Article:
August 15, 2022
US stocks rise after Biden announces more sanctions against Russia - 02/24/2022 - Markets

US stocks rise after Biden announces more sanctions against Russia – 02/24/2022 – Markets

Stock markets in New York ended Thursday (24) with a strong recovery from lows recorded for most of the day. The turning point came later in the afternoon US President Joe Biden has announced new economic sanctions against Russia.

In the main reaction from the US market, an index tracking companies in the Nasdaq-listed technology sector rose 3.35%. That lifted the US market’s benchmark S&P 500, which closed up 1.50%.

The Dow Jones index, which combines three dozen major U.S. companies, rose 0.28% after a late start to its gains relative to its peers.

There was a recovery in the planet’s main market, however, from an already low level in recent days. Wall Street is reeling on expectations of a tighter monetary policy to curb inflation, the highest in 40 years. The central bank (Federal Reserve, US Federal Reserve) is expected to raise the country’s key interest rates starting next month.

The S&P 500 hit a low of 10% last Tuesday (22) from its all-time high, reached on January 3 this year. When an indicator pulls back from this percentage relative to its highest level, it is called a “correction zone”. This is the first time this has happened in this indicator since February 2020 when Covid rocked the markets.

Part of the explanation for the shift after Biden’s speech may be linked to concessions made to strategic sectors for the global economy.

Biden has blocked deals with the largest Russian companies in US banks, including state-owned oil and gas giant Gazprom. But The US government granted exceptions. These large companies, barred from US funding, are allowed to do energy-related business (from fuel exploration to manufacturing, transportation, etc.).

A possible fuel shortage caused by limits in this sector could further accelerate global inflation, forcing the Fed to raise US interest rates further.

A barrel of Brent oil, the commodity’s global benchmark, rose 2.25% to US$99.02 a barrel earlier overnight. With that, it gave up the morning highs that saw it gain about 8% and head home to its highest level since 2014 at USD 105.

In Europe, the impact of the war’s outbreak on markets was most pronounced on Thursday, where stocks closed ahead of Biden’s announcement.

The index, which tracks the top 50 companies from countries that use the euro as their currency, fell 3.63%. London, Paris and Frankfurt markets fell 3.88%, 3.83% and 3.96% respectively.

Moscow’s benchmark index plunged 33.28%, hitting its lowest price since 2017. On Tuesday (22), the main index of the country’s stock market rose 1.58%, rehearsing the fearful recovery associated with the fall of 10.50. % of previous day. The Russian stock market was closed on Wednesday (23) due to a national holiday.

In Asia, major stock indices ended sharply lower. Tokyo, Hong Kong and Shanghai/Shenzhen all fell 1.81%, 3.21% and 2.03% respectively.

The fear created by the war also affected the Brazilian stock market. Ibovespa closed down 0.37% at 111,591 points. Earlier, the country’s stock market benchmark fell 2.57% to 109,125 points.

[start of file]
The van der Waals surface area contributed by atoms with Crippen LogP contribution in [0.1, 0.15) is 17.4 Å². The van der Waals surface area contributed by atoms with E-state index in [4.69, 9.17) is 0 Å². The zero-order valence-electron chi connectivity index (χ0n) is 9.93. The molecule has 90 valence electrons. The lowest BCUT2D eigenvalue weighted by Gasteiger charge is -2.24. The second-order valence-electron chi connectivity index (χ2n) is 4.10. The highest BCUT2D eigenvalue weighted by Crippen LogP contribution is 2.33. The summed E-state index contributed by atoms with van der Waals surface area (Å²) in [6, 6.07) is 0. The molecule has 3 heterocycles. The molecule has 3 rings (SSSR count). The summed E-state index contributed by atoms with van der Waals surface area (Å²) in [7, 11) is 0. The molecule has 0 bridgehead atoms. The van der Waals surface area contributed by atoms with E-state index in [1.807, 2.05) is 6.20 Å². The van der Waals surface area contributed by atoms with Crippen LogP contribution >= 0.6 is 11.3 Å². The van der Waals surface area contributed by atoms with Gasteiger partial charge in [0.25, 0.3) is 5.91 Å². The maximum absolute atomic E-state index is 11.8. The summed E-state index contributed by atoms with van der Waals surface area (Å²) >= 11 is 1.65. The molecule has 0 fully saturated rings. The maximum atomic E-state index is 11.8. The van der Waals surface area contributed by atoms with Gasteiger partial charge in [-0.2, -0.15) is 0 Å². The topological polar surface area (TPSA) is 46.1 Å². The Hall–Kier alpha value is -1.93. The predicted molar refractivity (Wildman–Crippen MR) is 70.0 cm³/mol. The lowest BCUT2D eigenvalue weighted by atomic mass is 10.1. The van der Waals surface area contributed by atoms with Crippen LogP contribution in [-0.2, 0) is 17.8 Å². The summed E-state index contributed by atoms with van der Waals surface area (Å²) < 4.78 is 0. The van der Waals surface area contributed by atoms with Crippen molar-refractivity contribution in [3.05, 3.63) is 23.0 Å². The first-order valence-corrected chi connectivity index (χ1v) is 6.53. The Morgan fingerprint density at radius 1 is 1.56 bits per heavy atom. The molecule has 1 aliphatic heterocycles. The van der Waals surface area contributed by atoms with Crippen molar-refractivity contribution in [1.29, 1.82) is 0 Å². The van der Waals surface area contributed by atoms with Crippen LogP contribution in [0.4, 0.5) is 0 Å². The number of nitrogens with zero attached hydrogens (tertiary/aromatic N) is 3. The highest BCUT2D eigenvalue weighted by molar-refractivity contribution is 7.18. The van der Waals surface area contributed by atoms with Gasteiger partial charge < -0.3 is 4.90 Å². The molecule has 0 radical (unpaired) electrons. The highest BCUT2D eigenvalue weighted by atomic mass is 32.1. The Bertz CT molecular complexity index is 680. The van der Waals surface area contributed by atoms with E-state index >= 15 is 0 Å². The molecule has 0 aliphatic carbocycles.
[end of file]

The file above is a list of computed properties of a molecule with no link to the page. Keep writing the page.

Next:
The dollar rose sharply against the real. The US currency rose 2.01% to close the session quoted at R$5.1040. The jump came a day after the U.S. currency hit its lowest value against the real since late June. This Wednesday (23), the currency retreated 0.95% to R$5.0030, representing a 12.4% drop relative to the year’s high of R$5.71 on January 5 at the time.

However, at the beginning of the Russian military offensive, the US currency had a global value. It is generally sought after by investors in times of uncertainty. This explains the change in Brazil’s exchange rate.

Until this Wednesday, before the Russian invasion of Ukraine, Investors Foreigners saw Brazil as an alternative to stock market collapse in developed economies and maintained a strong flow of investments in the domestic financial market.

Analysts believed that the crisis in Europe was supporting this movement. Similarities between the Brazilian and Russian commodity sectors make the Brazilian market a potential haven for investors forced to stop doing business in Moscow.

There are still fundamentals that make Brazil attractive to international investors, such as a stock market with undervalued real, cheap stocks, high commodity prices and, above all, very high interest rates relative to major economies.

However, the beginning of a war, according to Fernanda Manzano, chief economist of the investor platform TC (Traders Club), makes investors abandon the basics to take measures to protect against the risk of losses.

“Until then, we were looking at a carry trade effect based on the interest rate differential between Brazil and the US,” says Manzano.

A carry trade is what the market calls the practice of borrowing cheaply in countries with low interest rates and investing in markets with high profit potential.

“Now, faced with an uncertain situation, there may be flight [do capital estrangeiro]. The possibility of exchange rate depreciation in the short term is real,” comments the economist. “I usually liken these moments to driving in heavy rain. what are you doing? Stop the car and wait for it to pass because you can’t see what’s ahead.”